Post-college life

When Should You Refinance Your Student Loans?

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Post-college life

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If your career, finances, or priorities have changed since you first took out your student loans, there’s probably a better payment plan out there for you. That’s where refinancing comes in. When you refinance, your current loans are paid off and replaced with a single loan with a new interest rate, term, and monthly payment. Refinancing can help you get a better interest rate, potentially saving you thousands. So, when does it make sense to refinance?  

1.  When you begin your career

To be eligible for refinancing, most student loan lenders, including CommonBond, require you to have graduated from college and started your new career (or received a job offer). Once you’ve gotten your first few paychecks, you can check to see what rates you qualify for.

 

2.  After the first year in your new career

A better credit score and higher income are both factors that can help you get better rates on your loans. Now that you’ve been earning, making regular student loan payments, and have settled into a new monthly budget, it’s a good time see if you can get a better deal or potentially put more toward your loans.  

 

3. When you pay off a debt

Another time to consider refinancing is when you pay off a debt, like a large credit card balance or a car loan. First, there’s a good chance your credit score will get a boost. Second, your debt-to-income ratio or “DTI,” which looks at your monthly bills vs your monthly income, will also have improved. Both factors can help you get better rates (just wait a few weeks after paying off your debt to ensure credit bureaus have updated your score).

Ready to make more progress? Check your rates in a few minutes with no impact to your credit score.

 

4. When you get a raise or new job

When your income increases, your DTI improves with it. That means you could qualify for a better rate. It also means you may have more room in your budget to put towards your loans. If you can manage a more aggressive payment, you may want to refinance into a shorter-term loan (such as a 5-year loan).

 

5. If your payments are too high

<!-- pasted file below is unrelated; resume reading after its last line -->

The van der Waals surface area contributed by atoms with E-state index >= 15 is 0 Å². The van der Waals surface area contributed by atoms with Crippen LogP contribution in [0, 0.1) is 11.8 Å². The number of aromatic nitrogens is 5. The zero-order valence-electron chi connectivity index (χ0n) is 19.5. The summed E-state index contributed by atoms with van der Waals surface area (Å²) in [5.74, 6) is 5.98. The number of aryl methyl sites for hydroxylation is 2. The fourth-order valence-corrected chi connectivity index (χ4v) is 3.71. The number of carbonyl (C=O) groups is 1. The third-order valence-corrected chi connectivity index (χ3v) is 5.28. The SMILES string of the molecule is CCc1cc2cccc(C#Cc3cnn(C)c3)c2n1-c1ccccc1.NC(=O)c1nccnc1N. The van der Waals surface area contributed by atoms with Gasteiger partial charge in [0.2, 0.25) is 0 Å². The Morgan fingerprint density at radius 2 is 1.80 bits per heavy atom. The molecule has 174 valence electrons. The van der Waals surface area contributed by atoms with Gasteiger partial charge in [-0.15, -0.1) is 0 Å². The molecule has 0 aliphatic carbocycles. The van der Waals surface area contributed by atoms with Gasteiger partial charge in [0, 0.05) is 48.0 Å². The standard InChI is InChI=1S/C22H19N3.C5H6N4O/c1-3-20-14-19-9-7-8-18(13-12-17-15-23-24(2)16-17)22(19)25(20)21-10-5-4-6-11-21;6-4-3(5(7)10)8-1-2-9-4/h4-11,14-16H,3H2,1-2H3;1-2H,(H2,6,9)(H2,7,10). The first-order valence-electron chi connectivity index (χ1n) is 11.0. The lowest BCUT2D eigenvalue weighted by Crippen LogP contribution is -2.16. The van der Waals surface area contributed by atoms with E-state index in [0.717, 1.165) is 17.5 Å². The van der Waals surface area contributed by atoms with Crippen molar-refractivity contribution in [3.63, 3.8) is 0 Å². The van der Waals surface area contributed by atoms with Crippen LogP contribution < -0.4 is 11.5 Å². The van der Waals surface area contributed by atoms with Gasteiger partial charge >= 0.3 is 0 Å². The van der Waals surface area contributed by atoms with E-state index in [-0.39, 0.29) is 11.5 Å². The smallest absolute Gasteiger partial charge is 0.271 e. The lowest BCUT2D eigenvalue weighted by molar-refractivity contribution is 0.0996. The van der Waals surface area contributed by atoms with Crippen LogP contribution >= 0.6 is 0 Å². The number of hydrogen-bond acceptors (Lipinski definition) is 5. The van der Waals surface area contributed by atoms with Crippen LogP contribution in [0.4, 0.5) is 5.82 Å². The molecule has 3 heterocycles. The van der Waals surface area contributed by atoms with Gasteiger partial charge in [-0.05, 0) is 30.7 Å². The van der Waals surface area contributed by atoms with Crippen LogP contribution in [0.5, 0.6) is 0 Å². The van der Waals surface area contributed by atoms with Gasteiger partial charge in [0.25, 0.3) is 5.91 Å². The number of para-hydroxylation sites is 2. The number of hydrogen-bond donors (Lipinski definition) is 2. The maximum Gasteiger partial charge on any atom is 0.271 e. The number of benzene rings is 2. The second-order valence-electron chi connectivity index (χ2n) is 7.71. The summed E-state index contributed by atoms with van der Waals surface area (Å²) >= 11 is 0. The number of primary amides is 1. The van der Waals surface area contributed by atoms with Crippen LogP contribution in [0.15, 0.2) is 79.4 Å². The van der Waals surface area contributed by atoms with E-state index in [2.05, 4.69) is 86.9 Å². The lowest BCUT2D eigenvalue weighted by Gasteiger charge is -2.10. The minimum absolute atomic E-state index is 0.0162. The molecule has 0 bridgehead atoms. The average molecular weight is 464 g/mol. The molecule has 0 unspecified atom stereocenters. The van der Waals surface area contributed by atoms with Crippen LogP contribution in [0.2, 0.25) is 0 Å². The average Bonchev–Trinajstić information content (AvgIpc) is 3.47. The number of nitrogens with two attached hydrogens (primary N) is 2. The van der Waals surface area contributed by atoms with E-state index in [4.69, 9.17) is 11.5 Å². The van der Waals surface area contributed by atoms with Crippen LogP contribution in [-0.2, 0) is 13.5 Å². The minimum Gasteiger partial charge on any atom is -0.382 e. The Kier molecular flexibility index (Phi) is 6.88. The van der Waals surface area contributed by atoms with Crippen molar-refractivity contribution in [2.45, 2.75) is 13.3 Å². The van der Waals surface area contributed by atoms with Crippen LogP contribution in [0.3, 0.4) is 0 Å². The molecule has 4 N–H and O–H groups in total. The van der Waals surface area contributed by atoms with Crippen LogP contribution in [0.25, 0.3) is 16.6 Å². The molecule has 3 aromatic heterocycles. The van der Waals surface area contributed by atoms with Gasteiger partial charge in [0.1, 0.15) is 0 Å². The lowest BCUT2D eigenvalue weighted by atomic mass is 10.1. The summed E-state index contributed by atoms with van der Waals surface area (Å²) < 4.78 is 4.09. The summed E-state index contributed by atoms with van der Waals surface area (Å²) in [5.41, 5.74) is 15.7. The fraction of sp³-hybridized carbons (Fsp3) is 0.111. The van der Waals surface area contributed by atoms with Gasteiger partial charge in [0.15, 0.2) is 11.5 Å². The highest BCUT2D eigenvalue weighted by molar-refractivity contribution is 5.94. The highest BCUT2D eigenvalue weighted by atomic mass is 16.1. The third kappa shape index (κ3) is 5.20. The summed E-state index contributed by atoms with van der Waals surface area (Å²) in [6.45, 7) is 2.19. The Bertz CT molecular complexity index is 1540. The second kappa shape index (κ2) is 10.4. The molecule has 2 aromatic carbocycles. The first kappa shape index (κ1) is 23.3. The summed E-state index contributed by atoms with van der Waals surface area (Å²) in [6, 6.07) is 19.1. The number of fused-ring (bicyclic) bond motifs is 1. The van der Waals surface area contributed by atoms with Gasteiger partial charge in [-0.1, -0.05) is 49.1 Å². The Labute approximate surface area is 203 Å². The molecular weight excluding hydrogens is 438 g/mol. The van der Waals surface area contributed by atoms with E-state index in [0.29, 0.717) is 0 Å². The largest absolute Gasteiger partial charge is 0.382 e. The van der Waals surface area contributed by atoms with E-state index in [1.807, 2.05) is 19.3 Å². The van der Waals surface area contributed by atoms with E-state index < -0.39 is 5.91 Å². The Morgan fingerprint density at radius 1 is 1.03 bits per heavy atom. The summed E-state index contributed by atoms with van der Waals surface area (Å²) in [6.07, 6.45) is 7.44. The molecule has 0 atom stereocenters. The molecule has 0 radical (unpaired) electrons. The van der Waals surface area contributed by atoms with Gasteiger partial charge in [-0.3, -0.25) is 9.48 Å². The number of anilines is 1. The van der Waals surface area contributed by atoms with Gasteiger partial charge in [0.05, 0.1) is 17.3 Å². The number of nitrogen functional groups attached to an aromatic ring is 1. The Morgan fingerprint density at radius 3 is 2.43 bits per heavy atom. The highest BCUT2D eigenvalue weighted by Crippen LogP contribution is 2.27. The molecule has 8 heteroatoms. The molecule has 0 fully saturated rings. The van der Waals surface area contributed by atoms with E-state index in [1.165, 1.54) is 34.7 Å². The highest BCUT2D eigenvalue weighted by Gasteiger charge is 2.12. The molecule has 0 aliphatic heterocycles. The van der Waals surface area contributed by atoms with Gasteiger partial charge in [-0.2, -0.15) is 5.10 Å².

Did a friend or colleague tell you about their low student loan payments and leave you wondering why you’re paying so much? If you’re focused on other financial goals, refinancing can lower your monthly bill by helping you qualify for a lower interest rate, extend the length of your loan (such as from a 10-year to a 20-year loan), or both. Keep in mind that extending the length of your loan could increase the overall amount of interest you’ll pay.  

Tip: If you’re saving up for a house down payment, lowering your student loan bill can help you decrease your debt-to-income ratio (DTI), which is an important factor if you plan on applying for a mortgage.

How much of my discretionary income should I put toward my student loans?

6. If you can manage higher payments

If you’re in a position to put more towards your loans each month and are eager to get debt-free as soon as possible, refinancing can help you get to the finish line sooner. A shorter-term loan (such as a 5-year loan) will likely come with a higher monthly bill but a lower interest rate, faster timeline, and less interest overall.

Tip: Not ready to commit to a higher bill? You may want to choose a lower monthly plan, then set up autopay to pay more than the minimum. You’ll still save overall, but have the option to pay less if you ever need more wiggle room.

7.  When interest rates drop in the market

If you haven’t refinanced your loans since taking them out, there’s a chance that current market rates (basically determined by how the economy is doing) are lower than what you’re paying. Even a .50% decrease in your rate could save you thousands.

Note: If you have federal loans, you may be eligible for an income-based repayment plan (IBR), public service loan forgiveness (PSLF), or other type of repayment plan. If you’re interested in taking advantage of that, we recommend checking to make sure you’re eligible (99% of people who have applied for PSLF have been denied) and taking the appropriate steps. You should also run the numbers to make sure taking advantage of these actually saves you money in the long run. You can learn more at studentloans.gov.

Refinancing is a great tool that empowers you to ensure you are getting the best deal on your student loans. You don’t have to stay with your original lender simply because it was the one you initially chose. You have options and can regularly comparison shop to find out if you are getting the best deal. As you advance in your career, build your credit, and increase your income, refinancing can help you continuously reduce your cost of borrowing.  

Start your CommonBond refinancing today

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